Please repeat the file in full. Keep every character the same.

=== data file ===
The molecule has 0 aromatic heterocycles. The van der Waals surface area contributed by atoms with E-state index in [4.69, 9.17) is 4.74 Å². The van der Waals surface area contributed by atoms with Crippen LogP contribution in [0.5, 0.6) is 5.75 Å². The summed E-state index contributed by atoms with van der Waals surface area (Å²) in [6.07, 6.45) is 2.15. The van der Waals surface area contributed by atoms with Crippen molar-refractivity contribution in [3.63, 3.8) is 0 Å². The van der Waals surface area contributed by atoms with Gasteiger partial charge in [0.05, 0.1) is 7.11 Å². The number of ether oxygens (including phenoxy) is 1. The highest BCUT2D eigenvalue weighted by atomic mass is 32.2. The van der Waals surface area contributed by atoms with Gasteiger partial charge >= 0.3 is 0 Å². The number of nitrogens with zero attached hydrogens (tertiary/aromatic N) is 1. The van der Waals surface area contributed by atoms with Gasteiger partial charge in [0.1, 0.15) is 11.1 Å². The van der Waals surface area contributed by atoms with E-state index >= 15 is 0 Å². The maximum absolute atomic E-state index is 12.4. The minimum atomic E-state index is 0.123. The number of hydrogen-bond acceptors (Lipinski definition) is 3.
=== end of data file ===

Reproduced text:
The molecule has 0 aromatic heterocycles. The van der Waals surface area contributed by atoms with E-state index in [4.69, 9.17) is 4.74 Å². The van der Waals surface area contributed by atoms with Crippen LogP contribution in [0.5, 0.6) is 5.75 Å². The summed E-state index contributed by atoms with van der Waals surface area (Å²) in [6.07, 6.45) is 2.15. The van der Waals surface area contributed by atoms with Crippen molar-refractivity contribution in [3.63, 3.8) is 0 Å². The van der Waals surface area contributed by atoms with Gasteiger partial charge in [0.05, 0.1) is 7.11 Å². The number of ether oxygens (including phenoxy) is 1. The highest BCUT2D eigenvalue weighted by atomic mass is 32.2. The van der Waals surface area contributed by atoms with Gasteiger partial charge >= 0.3 is 0 Å². The number of nitrogens with zero attached hydrogens (tertiary/aromatic N) is 1. The van der Waals surface area contributed by atoms with Gasteiger partial charge in [0.1, 0.15) is 11.1 Å². The van der Waals surface area contributed by atoms with E-state index >= 15 is 0 Å². The maximum absolute atomic E-state index is 12.4. The minimum atomic E-state index is 0.123. The number of hydrogen-bond acceptors (Lipinski definition) is 3.